Candidates must produce overarching vision

As we enter the two-week period preceding this year’s College Council (CC) general elections, the student body must consider how it feels CC should function to most effectively impact life at the College and whether or not CC – both in the past and present – has fulfilled expectations.

The heart of the issue lies in determining whether CC should operate with a philosophy of tackling small, concrete issues, large, more abstract issues or a combination of the two. On one hand, making small improvements in student life such as improving pedestrian safety and providing current updates on construction in Greylock to quad residents are important accomplishments. Also, students often forget that CC is charged with managing and distributing the Student Activities Tax, which has far-reaching implications for programming and extracurricular options at the College. In addition to funding a diverse group of activities, this year’s CC administration has been successful in pursuing a focused, project-based agenda that has yielded positive results like the installation of rumble strips around campus and improved communication between the student body and town officials.

On the other hand, perhaps by choice, CC’s leadership has been absent from the discussion and resolution of the larger issues currently facing the College. It has furthermore lacked foresight and initiative in rooting out issues for discussion. It must be noted that this deficiency is not unique to the current CC administration. Rather, it is a phenomenon that has plagued Council for the past three years and may very well reflect general student apathy toward issues with long-term ramifications for the College community. But this lack of student advocacy in the College’s planning process must end now, while there is still some time for meaningful input.

In his induction address in October 2000, President Schapiro set the College on a course to become the preeminent undergraduate institution in America. “Let history one day note that our community had the courage to seize the moment,” he proclaimed. Just as Schapiro grasped the potential of his leadership position, so CC’s leadership must articulate a vision as well. In addition to ensuring that students understand the issues and parlaying student sentiments regarding the various projects into real influence in the planning process, CC must also ensure the momentum for change is not lost to inertia and inefficiency.

Plans are still being finalized for Baxter Hall, and the Stetson/Sawyer project is looming on the horizon. Beyond mobilizing student input, if CC can find the vision and organization it has been missing for the past three years, its popular mandate gives it great potential to wield significant power in the planning process. Despite only being on campus for four years, students have an obligation as members of the community to participate in the strategic planning process and devise plans that are in the best interest of the institution in the long run.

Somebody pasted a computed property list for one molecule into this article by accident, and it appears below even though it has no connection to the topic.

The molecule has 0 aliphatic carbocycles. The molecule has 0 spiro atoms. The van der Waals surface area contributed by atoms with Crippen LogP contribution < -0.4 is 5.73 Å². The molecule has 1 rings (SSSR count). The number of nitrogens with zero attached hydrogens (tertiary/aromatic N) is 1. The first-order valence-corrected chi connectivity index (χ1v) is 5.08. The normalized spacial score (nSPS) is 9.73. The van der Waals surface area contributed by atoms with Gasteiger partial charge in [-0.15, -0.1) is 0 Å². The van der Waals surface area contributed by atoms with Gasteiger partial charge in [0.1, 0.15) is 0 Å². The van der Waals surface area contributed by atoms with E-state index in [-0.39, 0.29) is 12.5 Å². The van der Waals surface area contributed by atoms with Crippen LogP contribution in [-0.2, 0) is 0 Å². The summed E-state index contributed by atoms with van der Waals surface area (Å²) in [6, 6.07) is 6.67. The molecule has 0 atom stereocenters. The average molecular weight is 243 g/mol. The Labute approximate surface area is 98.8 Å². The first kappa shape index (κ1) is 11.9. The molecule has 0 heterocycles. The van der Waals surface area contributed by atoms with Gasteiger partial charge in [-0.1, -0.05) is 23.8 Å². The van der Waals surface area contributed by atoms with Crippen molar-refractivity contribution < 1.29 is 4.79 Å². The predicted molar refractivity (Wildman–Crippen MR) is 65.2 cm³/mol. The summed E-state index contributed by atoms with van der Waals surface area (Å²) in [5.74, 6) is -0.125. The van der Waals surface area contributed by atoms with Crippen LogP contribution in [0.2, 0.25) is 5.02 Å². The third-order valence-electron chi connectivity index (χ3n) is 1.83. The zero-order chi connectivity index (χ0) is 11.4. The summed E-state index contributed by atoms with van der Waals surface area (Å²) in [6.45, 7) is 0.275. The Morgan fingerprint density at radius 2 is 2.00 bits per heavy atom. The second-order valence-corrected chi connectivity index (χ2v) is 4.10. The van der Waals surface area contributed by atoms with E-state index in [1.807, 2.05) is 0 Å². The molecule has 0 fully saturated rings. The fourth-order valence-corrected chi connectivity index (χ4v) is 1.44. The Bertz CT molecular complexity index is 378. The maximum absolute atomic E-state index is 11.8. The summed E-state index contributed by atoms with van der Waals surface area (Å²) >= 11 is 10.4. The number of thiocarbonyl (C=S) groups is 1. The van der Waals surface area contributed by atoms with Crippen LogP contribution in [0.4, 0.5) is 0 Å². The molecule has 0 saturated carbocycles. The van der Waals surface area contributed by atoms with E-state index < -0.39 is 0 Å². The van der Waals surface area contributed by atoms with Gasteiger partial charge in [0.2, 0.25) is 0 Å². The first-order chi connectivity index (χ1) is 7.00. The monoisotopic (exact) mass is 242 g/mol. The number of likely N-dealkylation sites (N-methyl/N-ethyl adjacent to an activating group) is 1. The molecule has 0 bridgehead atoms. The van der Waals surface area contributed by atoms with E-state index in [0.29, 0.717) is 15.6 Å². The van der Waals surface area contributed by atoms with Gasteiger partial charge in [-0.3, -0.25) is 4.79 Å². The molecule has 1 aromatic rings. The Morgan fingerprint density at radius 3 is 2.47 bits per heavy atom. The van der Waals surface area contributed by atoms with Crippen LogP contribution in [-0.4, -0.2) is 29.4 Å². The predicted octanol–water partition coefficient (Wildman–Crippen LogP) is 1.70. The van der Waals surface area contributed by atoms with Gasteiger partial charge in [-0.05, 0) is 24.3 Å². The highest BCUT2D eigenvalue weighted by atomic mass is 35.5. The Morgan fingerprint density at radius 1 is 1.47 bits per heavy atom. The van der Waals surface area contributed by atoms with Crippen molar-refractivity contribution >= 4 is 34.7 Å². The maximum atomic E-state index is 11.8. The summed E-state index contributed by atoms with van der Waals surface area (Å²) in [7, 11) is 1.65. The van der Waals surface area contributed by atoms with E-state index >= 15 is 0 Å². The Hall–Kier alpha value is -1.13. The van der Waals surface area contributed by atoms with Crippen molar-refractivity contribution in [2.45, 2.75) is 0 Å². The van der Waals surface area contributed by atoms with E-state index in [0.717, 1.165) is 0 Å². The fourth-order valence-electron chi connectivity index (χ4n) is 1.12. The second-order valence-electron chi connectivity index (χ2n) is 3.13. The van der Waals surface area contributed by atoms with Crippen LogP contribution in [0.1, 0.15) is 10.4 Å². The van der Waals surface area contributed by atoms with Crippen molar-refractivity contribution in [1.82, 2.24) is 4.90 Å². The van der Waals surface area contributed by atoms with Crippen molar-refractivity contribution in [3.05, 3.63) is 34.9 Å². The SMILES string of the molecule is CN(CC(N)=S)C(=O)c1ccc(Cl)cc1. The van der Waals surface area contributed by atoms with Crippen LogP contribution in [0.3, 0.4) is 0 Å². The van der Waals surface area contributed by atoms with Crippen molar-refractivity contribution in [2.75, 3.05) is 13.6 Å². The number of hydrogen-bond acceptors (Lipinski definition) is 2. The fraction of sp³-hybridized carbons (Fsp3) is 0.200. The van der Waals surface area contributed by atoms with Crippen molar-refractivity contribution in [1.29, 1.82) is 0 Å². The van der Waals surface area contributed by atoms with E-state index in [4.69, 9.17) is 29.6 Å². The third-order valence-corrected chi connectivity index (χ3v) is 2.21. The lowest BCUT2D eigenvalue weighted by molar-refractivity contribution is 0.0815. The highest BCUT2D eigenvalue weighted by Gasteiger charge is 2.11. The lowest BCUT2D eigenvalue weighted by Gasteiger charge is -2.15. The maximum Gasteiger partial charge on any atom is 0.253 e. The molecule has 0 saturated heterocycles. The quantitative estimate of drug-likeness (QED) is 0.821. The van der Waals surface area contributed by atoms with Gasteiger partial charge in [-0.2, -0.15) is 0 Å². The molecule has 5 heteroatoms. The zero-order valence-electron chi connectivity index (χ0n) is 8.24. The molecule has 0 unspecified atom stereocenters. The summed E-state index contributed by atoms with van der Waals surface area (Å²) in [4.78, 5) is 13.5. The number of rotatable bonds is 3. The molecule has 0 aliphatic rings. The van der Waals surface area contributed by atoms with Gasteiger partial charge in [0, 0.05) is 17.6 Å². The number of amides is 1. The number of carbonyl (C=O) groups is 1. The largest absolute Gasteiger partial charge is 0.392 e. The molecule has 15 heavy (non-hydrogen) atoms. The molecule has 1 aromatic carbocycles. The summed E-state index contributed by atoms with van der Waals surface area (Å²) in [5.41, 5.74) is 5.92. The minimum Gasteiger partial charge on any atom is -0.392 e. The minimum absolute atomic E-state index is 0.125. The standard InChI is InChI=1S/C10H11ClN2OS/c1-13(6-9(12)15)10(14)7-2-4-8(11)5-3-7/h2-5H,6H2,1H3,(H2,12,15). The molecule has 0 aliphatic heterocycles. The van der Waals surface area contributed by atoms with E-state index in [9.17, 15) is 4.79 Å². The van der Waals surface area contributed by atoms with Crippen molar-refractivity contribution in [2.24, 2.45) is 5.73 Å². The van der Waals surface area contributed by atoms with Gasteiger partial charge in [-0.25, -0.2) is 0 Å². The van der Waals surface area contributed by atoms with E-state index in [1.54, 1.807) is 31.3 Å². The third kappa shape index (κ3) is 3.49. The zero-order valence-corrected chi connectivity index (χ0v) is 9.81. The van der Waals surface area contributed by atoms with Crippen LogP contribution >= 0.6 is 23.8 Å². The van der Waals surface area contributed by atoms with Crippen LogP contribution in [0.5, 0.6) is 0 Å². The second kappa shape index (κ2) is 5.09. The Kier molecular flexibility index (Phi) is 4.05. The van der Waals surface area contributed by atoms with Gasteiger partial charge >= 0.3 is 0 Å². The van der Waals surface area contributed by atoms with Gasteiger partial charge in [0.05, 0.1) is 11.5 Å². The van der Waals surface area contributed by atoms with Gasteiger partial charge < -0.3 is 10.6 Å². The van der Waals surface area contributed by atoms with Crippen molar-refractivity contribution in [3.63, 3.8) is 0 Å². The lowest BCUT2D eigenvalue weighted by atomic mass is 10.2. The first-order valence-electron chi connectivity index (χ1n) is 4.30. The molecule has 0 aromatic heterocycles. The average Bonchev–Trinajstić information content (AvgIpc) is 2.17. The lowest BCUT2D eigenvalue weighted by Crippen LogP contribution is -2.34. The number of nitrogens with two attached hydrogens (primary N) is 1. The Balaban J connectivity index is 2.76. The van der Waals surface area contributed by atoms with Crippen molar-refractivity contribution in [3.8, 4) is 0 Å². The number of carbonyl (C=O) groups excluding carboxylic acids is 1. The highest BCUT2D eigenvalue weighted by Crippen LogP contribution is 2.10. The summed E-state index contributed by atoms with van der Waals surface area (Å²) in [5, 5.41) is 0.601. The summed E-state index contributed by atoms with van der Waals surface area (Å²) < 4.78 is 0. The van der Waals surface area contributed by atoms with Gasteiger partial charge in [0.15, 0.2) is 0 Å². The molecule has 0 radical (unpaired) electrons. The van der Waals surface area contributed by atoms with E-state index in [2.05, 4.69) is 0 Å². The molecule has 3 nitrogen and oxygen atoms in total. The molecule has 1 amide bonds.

Along with many members of the College community, we are frustrated with the direction of several major projects currently underway. Construction has begun next to the Greylock Quad on the ’62 Center for Theatre and Dance, which will enormously inconvenience Greylock residents for the next three years as well as disrupt the flow of student traffic as envisioned in the master plan presented by Venturi Scott Brown last year. Furthermore, the Polshek Partnership’s plans for the new Baxter Hall call for an imposing modern design which will contrast jarringly with the surrounding buildings as well as dwarf Chapin Hall, which currently acts as a beautiful anchor for the quad formed around Baxter Lawn. We do not question the need for or intentions behind either project; rather, we feel that organized and powerful student involvement in the initial stages could have resulted in architectural and logistical plans more amenable to members of the College community.

In addition, two years ago, the College embarked on an ambitious effort to review and reform the College’s curriculum and system of residential life. Now, it seems, that interest within the administration has waned, and CC has not had the vision or ability to present a powerfully organized front to ask what real results have been achieved in revising the housing system and the curriculum.

History has shown that CC has the ability to act decisively and wield significant power. At this critical juncture, as we stand ready to finalize plans for Baxter, Stetson Hall and other components of the strategic planning initiative, CC sorely needs leaders that exhibit vision and flexibility. The current CC administration’s efforts to address more focused projects are commendable, but the major decisions currently facing the College necessitate a broader view and more effective application of CC’s popular mandate.

The new CC leadership must recognize the importance and logic of requiring junior Council members to pursue a project-based philosophy while senior members reestablish a strong relationship with the administration to facilitate real student involvement in the strategic planning process. It is only with a CC leadership capable of motivating students, conducting legitimate dialogue with members of the administration and taking the initiative on both abstract and concrete issues that we will achieve the great potential posed by the strategic planning process.

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